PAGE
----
Year: 350-300 a.C.
Dimension: Higth 18 cm; Diameter 20,5 cm
Recomposed, one foot missing the others with losses
Greek South Italy, Hellenistic Period, IV-III century B.C. Rare canosan thymiatherion of cylindrical form, three configurated feet in the form of a dove (one missing) decorated in red slip with a central spiral meander between two wavy meanders. Extremely rare form.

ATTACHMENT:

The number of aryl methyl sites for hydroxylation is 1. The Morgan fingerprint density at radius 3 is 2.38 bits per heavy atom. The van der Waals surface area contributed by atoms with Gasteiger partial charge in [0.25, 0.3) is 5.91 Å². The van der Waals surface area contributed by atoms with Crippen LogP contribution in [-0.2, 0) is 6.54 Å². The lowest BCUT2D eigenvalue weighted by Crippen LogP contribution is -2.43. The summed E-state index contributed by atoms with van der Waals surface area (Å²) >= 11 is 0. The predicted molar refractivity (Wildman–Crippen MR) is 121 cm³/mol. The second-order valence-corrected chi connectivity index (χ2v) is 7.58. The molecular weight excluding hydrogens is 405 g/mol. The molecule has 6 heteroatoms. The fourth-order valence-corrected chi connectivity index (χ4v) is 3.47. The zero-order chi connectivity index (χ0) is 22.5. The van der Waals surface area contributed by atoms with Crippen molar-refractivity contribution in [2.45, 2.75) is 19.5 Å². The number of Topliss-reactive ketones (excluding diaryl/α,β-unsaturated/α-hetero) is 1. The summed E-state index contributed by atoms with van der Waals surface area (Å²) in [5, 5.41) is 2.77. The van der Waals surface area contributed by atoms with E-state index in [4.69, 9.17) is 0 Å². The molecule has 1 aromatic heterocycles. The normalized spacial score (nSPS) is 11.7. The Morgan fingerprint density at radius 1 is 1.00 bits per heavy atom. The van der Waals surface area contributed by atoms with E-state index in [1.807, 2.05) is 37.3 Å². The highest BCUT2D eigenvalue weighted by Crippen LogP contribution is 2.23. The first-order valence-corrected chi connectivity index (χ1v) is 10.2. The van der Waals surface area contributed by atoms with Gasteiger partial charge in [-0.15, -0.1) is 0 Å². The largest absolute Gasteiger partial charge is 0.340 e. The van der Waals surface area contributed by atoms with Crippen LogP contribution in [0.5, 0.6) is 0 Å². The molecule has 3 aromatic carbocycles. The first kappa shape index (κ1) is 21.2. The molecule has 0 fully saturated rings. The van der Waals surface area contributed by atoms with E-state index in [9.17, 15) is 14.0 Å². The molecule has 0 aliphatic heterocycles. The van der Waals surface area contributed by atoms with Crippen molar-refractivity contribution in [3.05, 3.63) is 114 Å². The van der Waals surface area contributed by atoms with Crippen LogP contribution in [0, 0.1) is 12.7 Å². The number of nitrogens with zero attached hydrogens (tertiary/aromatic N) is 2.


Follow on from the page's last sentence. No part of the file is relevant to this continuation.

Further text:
Canosa was an ancient Greek south Italian colony that produced magnificent unglazed wares in the 4th-3rd Century BC. Canosan pottery was more subtly decorated than contemporary Apulian wares, with Canosan artists making use of pastel colored pigments and smooth, elegant ceramic forms. It combines polychrome decoration, much of which has faded leaving behind only the white ground, and coroplastic (terracotta) additions, consisting of groups of figures in the round and appliques of relief heads. Canosan pottery derives its name from the tomb complex at Canosa, where most examples of this type of vase were excavated, but its exact center of production is still unknown. The predominate view is that these vases were made along the Adriatic coast, in the artistic centers of either Daunia of Messapia, as both were cultural crossroads that may explain the Egyptian-Alexandrian style of clothing worn by the Nike figurines. Apulia, covering the region of the 'heel' of Italy, was the closest part of Italy to Greece, but despite Greek influence, local culture was strongly maintained from the Bronze Age through to Roman times. The wealth of some of the population is reflected in the hypogea, vast underground chamber-tombs in which most of the surviving local pottery has been found.